Wireguard -- Doable with IPV6?

Wendell what would be your recommendation to set this up in a purely IPv6 setup. Ive not managed to figure out the iptables for it. Right now the only solution is to have a wireguard peer for every setup instead of a managed route in OPNsense.

How do you setup IPv6 routing rules for this properly? Its been something difficult for me and its why I didnt cover it in my own thread. Infrastructure Series -- Wireguard Site to Site Tunnel I know it might have something to do with : NPTv6

Obviously the progression from Public 6 to Private 6 isnt going to be address translation but rather prefix translation. At least this is our logical jump but Im lost on the topic.

We would need this type of deal but on an interface up down deal: https://www.linuxtopia.org/online_books/network_administration_guides/Linux+IPv6-HOWTO/Linux_IPv6_HowTo_x1133.html

This is difficult to think out rn but Id like to figure it out eventually. Routing forward isnt too difficult but routing back feels impossible. My devices recvd the request but couldnt route back to the host on the echo request. We both dont route internet traffic through that tunnel. We both are facing the same issue due to selective routing.

@Novasty and I’s issue was routing. We couldnt get proper addressing in. Maybe you have some nuggets of knowledge on this?

The place I start is the basic concept of the route

Public 6 (SLAAC Linode) → Private linode WG peer → private home lab peer → IP6 addresses of Home Lab equipment

1 Like

its kind of a pain. You have to have some kind of address translation or port forwarding, I think?

I only ever got it to work by using internal ipv6 and using socat to forward ports from the ipv6 on linode to the internal ipv6

Public != Static

But, if you want to: ip6tables -t nat -A POSTROUTING -o eth0 -j MASQUERADE should just work, same as in IPv4.

I haven’t tested whether neighbor discovery works through Wireguard… unlike DHCP/ARP there shouldn’t be anything fundamentally preventing it from going over a wireguard link, since ND works over IP.

See thats just it. There is a issue because ive tried the above command and what occurs is that the Linode and my peers at home instead choose to push the connection through both public ends externally to the tunnel. Unlike in v4 where both endpoints are private and the route could not do this externally.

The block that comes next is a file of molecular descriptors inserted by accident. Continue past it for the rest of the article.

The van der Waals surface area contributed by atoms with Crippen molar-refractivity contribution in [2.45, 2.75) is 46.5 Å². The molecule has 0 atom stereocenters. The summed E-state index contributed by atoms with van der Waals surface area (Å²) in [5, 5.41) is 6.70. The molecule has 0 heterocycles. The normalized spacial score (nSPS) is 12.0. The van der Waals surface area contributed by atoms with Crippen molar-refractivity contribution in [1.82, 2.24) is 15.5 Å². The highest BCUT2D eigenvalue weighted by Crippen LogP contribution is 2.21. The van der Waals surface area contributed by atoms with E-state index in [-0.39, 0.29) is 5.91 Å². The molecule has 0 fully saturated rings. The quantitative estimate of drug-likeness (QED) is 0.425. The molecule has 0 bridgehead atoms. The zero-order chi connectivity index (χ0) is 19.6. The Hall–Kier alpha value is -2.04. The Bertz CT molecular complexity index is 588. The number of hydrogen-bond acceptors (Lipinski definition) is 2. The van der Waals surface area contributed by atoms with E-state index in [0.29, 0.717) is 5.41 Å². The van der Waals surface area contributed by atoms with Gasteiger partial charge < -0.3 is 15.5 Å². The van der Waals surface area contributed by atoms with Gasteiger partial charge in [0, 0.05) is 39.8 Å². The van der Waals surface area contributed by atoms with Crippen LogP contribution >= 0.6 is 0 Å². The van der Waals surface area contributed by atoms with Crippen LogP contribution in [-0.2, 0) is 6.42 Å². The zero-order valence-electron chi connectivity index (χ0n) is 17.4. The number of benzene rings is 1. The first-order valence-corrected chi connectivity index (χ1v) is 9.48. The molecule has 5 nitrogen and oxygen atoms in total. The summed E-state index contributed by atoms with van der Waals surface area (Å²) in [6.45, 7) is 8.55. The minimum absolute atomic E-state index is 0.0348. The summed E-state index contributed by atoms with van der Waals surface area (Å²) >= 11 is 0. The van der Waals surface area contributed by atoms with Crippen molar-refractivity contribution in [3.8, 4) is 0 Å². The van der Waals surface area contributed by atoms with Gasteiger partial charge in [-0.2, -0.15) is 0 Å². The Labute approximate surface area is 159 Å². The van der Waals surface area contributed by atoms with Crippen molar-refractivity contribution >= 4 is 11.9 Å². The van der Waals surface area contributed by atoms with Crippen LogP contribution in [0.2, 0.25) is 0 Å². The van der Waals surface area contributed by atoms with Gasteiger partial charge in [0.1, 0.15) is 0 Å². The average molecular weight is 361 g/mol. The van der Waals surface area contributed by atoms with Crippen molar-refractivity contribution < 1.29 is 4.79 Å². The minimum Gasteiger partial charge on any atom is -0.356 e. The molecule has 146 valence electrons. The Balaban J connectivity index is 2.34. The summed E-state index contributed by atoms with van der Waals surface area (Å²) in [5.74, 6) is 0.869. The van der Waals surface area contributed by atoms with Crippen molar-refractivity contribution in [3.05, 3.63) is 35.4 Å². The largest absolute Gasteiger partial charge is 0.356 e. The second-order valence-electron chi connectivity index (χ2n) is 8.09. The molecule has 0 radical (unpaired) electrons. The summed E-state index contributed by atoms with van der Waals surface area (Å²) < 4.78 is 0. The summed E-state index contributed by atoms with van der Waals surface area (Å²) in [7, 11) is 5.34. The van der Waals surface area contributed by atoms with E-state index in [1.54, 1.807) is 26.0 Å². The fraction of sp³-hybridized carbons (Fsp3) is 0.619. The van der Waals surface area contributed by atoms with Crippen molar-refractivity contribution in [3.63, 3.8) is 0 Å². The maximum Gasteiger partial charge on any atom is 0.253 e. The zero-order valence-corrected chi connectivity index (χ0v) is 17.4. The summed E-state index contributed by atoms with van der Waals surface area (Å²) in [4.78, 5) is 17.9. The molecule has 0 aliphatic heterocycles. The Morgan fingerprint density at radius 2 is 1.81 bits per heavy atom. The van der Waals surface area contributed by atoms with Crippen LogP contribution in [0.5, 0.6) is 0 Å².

Does that make more sense what my issue is? I.E if I drop the v4 endpoints in wireguard the tunnel stops working completely. Everything routes externally.

What ends up happening is something comes into the Linode… sees it needs to route through and for all intents and purposes these are made up addresses… It goes to the WG peer dead:beef:dead:beef::3182 but does not know it needs to get to the other side beef:dead:beef:dead::123 and fails right there instead of seeing that as a gateway to the rest of the routable IPv6 addresses in the home lab subnet. Unrouteable. Unless of course you force the route but thats prone to breakages. Lots of breakages.

There are two things that are coming to mind. OPNsense has fixed their Router Advertisement daemon (finally) and then there is prefix translation. At the very least this should make a route more obvious to the internal devices.

However this is an area of networking completely new to me so im unsure if it will work. Im brainstorming this and my questions arent quite framed perfectly. There has to be a way and I would love to make it as turnkey as possible (mainly to help others following the same path).

It looks like I had a strike of luck

I can now ping on OPNsense back and forth. Its about properly allowing the right IP ranges and OPNsense handles that routing fine. Now I have to figure out if the linode end is doing the routing properly

~> ping fd31:ea5a:3182::5
PING fd31:ea5a:3182::5(fd31:ea5a:3182::5) 56 data bytes
64 bytes from fd31:ea5a:3182::5: icmp_seq=1 ttl=64 time=58.6 ms